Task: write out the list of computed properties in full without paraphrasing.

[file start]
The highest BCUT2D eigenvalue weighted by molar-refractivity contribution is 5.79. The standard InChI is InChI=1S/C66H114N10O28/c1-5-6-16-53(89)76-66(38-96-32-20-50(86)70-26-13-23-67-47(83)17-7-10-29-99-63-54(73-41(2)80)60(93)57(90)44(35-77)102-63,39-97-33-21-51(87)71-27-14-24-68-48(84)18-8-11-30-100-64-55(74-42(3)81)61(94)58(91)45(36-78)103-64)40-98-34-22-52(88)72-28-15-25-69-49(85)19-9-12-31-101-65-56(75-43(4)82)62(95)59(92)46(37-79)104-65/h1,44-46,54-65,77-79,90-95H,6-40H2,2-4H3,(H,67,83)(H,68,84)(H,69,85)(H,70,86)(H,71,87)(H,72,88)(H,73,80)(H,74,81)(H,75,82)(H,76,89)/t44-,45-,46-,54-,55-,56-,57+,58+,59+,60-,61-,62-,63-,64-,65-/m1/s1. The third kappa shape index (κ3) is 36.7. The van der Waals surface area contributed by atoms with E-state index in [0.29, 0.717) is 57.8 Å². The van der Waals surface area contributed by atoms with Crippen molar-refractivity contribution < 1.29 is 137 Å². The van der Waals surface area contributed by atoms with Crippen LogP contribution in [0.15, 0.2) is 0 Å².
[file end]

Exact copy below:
The highest BCUT2D eigenvalue weighted by molar-refractivity contribution is 5.79. The standard InChI is InChI=1S/C66H114N10O28/c1-5-6-16-53(89)76-66(38-96-32-20-50(86)70-26-13-23-67-47(83)17-7-10-29-99-63-54(73-41(2)80)60(93)57(90)44(35-77)102-63,39-97-33-21-51(87)71-27-14-24-68-48(84)18-8-11-30-100-64-55(74-42(3)81)61(94)58(91)45(36-78)103-64)40-98-34-22-52(88)72-28-15-25-69-49(85)19-9-12-31-101-65-56(75-43(4)82)62(95)59(92)46(37-79)104-65/h1,44-46,54-65,77-79,90-95H,6-40H2,2-4H3,(H,67,83)(H,68,84)(H,69,85)(H,70,86)(H,71,87)(H,72,88)(H,73,80)(H,74,81)(H,75,82)(H,76,89)/t44-,45-,46-,54-,55-,56-,57+,58+,59+,60-,61-,62-,63-,64-,65-/m1/s1. The third kappa shape index (κ3) is 36.7. The van der Waals surface area contributed by atoms with E-state index in [0.29, 0.717) is 57.8 Å². The van der Waals surface area contributed by atoms with Crippen molar-refractivity contribution < 1.29 is 137 Å². The van der Waals surface area contributed by atoms with Crippen LogP contribution in [0.15, 0.2) is 0 Å².